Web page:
However, the leader of the NDP, of course, conveniently forgets the fact that every time the Canadian people have elected a senator, their elected prime minister, our Prime Minister, has appointed that person to the Senate. The evidence is in Senator Unger, Senator Brown and of course, Senator Black, who are all members of the Senate, elected by the Canadian people. That is the direction our government is going in, and we will continue to do so.

Employment InsuranceOral Questions

2:15 p.m.

Outremont Québec

NDP

Thomas Mulcair NDPLeader of the Opposition

Mr. Speaker, let us talk about thieves. Together, the Liberals and Conservatives pillaged $57 billion from the employment insurance fund to give handouts to the richest companies. The government used that $57 billion as though the money belonged to it, not to workers and employers.

How do the Conservatives justify the fact that they are cutting access to EI, when workers and employers contributed more to this fund than they ever received in benefits?

Employment InsuranceOral Questions

2:20 p.m.

Port Moody—Westwood—Port Coquitlam B.C.

Conservative

James Moore ConservativeMinister of Canadian Heritage and Official Languages

Mr. Speaker, let me say that I agree with half of what the Leader of the Opposition said about how the Liberals stole $50 billion from taxpayers when they were in power.

It is also true that our government increased access to employment insurance for Canadians who need it. That is what we promised during the 2006, 2008 and 2011 election campaigns, and that is a promise this government has kept.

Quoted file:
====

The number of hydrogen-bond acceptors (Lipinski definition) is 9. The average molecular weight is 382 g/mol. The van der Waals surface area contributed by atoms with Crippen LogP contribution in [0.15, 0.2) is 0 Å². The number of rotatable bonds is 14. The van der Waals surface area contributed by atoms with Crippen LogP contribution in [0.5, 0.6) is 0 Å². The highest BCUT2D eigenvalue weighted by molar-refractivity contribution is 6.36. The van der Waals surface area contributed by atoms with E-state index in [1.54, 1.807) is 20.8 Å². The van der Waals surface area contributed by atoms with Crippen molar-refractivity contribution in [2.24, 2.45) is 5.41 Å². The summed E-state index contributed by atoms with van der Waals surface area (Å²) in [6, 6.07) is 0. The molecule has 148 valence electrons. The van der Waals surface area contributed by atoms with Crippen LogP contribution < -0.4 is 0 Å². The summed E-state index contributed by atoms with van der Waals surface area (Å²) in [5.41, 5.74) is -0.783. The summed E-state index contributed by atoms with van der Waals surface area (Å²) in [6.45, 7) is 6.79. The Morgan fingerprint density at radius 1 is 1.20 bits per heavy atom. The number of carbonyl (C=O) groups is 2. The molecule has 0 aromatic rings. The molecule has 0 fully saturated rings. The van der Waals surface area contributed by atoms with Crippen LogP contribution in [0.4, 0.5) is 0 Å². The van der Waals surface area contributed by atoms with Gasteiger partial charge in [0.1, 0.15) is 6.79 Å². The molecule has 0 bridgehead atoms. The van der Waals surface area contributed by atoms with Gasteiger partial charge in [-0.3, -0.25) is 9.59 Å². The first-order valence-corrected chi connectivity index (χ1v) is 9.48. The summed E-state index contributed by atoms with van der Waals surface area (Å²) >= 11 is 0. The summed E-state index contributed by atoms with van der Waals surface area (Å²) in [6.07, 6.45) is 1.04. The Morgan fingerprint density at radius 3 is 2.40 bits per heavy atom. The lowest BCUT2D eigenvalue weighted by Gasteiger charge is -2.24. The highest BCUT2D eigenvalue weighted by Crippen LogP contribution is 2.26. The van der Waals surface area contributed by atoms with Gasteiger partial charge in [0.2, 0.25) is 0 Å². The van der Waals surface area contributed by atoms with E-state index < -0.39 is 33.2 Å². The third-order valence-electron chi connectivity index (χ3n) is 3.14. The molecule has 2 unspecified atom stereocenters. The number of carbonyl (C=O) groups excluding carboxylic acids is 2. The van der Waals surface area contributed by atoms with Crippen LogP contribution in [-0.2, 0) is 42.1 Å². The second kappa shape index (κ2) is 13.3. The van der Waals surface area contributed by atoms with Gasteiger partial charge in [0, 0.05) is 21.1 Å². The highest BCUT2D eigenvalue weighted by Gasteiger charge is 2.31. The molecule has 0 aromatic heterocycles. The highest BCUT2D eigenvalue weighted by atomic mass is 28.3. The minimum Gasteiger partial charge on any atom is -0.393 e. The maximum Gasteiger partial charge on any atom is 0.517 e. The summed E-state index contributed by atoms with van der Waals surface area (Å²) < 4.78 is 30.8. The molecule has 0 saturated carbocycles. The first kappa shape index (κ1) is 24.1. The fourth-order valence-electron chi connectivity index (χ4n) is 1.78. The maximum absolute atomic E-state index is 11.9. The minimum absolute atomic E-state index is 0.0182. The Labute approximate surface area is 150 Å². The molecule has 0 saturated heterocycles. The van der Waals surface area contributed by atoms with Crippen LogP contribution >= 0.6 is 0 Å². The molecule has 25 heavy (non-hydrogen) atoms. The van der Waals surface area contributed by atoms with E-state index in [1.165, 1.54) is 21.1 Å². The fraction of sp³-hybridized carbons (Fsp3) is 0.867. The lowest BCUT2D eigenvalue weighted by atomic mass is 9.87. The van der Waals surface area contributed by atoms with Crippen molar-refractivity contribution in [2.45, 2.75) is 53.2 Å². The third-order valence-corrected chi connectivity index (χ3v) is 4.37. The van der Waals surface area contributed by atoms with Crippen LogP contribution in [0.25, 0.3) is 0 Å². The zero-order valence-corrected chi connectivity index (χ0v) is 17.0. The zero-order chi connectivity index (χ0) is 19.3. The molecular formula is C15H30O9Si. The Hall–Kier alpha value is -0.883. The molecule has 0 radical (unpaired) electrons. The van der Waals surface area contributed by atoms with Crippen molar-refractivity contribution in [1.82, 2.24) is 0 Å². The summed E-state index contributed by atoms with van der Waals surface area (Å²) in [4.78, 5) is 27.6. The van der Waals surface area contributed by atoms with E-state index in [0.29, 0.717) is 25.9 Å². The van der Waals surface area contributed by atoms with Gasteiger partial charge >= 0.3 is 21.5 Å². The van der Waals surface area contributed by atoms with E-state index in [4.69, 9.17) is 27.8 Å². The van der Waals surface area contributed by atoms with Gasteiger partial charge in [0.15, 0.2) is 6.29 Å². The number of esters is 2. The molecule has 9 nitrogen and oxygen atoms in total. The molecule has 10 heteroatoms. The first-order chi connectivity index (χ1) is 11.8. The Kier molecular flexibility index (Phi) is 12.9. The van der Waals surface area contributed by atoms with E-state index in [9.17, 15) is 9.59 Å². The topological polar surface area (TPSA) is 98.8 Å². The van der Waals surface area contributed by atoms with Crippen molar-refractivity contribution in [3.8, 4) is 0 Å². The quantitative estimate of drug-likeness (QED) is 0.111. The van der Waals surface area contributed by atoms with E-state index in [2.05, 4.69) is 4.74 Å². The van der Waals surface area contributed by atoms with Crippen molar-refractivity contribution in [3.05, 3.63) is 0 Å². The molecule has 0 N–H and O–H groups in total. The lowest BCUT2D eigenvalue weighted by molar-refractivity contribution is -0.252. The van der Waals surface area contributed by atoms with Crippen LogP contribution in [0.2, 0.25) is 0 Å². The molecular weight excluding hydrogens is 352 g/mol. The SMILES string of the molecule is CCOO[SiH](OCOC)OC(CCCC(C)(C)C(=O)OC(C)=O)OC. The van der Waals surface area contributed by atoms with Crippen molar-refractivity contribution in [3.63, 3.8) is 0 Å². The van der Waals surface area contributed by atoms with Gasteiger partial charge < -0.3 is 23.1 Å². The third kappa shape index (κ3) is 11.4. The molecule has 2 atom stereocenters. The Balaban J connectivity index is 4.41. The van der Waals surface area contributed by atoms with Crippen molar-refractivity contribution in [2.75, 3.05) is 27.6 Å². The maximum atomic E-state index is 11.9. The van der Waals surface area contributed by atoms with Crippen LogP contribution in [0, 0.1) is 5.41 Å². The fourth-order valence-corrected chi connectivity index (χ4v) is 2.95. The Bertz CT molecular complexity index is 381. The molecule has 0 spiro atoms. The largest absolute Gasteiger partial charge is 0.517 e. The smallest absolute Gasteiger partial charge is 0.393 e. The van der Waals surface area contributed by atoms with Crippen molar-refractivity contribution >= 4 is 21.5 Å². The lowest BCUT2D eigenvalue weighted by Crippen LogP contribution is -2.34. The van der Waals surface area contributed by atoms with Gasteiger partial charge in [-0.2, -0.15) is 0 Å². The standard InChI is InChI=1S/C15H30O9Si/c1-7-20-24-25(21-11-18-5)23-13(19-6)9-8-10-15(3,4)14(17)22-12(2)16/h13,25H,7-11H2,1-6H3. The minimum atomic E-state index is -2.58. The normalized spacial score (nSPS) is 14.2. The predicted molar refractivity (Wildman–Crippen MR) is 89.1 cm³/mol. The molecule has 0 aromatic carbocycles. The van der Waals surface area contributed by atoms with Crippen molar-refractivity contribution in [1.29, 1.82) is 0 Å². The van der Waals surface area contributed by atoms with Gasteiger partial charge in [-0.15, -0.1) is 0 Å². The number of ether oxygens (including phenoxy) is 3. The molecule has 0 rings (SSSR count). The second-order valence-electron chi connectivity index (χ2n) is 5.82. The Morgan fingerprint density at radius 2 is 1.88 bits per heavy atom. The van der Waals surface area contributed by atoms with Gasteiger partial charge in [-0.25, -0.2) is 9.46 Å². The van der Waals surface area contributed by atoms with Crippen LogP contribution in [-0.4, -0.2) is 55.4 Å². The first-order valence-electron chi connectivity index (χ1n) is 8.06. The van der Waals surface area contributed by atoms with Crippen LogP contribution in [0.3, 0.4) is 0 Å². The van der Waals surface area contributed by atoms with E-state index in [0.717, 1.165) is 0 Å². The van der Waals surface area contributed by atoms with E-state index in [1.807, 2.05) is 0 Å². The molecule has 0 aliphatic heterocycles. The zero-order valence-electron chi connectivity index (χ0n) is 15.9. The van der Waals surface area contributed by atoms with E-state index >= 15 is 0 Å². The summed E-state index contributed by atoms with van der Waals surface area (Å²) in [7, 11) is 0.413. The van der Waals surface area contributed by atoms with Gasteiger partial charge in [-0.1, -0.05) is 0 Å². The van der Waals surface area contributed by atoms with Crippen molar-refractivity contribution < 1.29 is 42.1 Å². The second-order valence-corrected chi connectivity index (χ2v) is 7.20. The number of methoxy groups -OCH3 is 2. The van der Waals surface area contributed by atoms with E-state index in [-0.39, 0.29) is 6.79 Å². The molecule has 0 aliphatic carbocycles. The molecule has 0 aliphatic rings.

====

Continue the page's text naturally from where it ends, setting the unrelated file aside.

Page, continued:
Employment InsuranceOral Questions

2:20 p.m.

Outremont Québec

NDP

Thomas Mulcair NDPLeader of the Opposition

Mr. Speaker, the Minister of Human Resources said that the employment insurance program is too lucrative. That comes from the same minister who said that EI is an incentive to remain unemployed.

It is therefore not surprising that the Minister of Human Resources has implemented an inhumane reform that attacks unemployed and seasonal workers without consulting the provinces and the economic sectors affected.

Pressure from the people is intensifying, and the federal minister is meeting with her Quebec counterpart today. Will the Conservatives listen to the political and economic stakeholders and abandon this botched reform?

Employment InsuranceOral Questions

2:20 p.m.

Port Moody—Westwood—Port Coquitlam B.C.

Conservative

James Moore ConservativeMinister of Canadian Heritage and Official Languages

Mr. Speaker, the NDP has levelled these accusations in the past, and Canadians have quite simply rejected them during elections. When we look at the reforms that our government has brought forward and implemented, we see that the objective was to give Canadians access to employment insurance when they need it, no matter where they live. That is what our reforms are doing. The economic and regional results indicate that the current reforms make sense for every region of Canada.

Parliamentary Budget OfficerOral Questions

2:20 p.m.

NDP

Peggy Nash NDP Parkdale—High Park, ON

Mr. Speaker, the President of the Treasury Board recently stated that there was no legal way to renew Kevin Page’s term. That is completely false. The Federal Accountability Act is clear. It refers to the PBO’s renewable term.

Last April, the Prime Minister said “I expect ministers to always tell the truth”.

So why is the President of the Treasury Board not telling the truth?

Parliamentary Budget OfficerOral Questions

2:20 p.m.

Parry Sound—Muskoka Ontario

Conservative

Tony Clement ConservativePresident of the Treasury Board and Minister for the Federal Economic Development Initiative for Northern Ontario

Mr. Speaker, I have already stated clearly in the House that we want a Parliamentary Budget Officer who is impartial and who can give credible opinions on budgetary matters.

The Parliamentary Librarian has hired a headhunting firm. We have no intention of removing the PBO’s office from the purview of the Library of Parliament.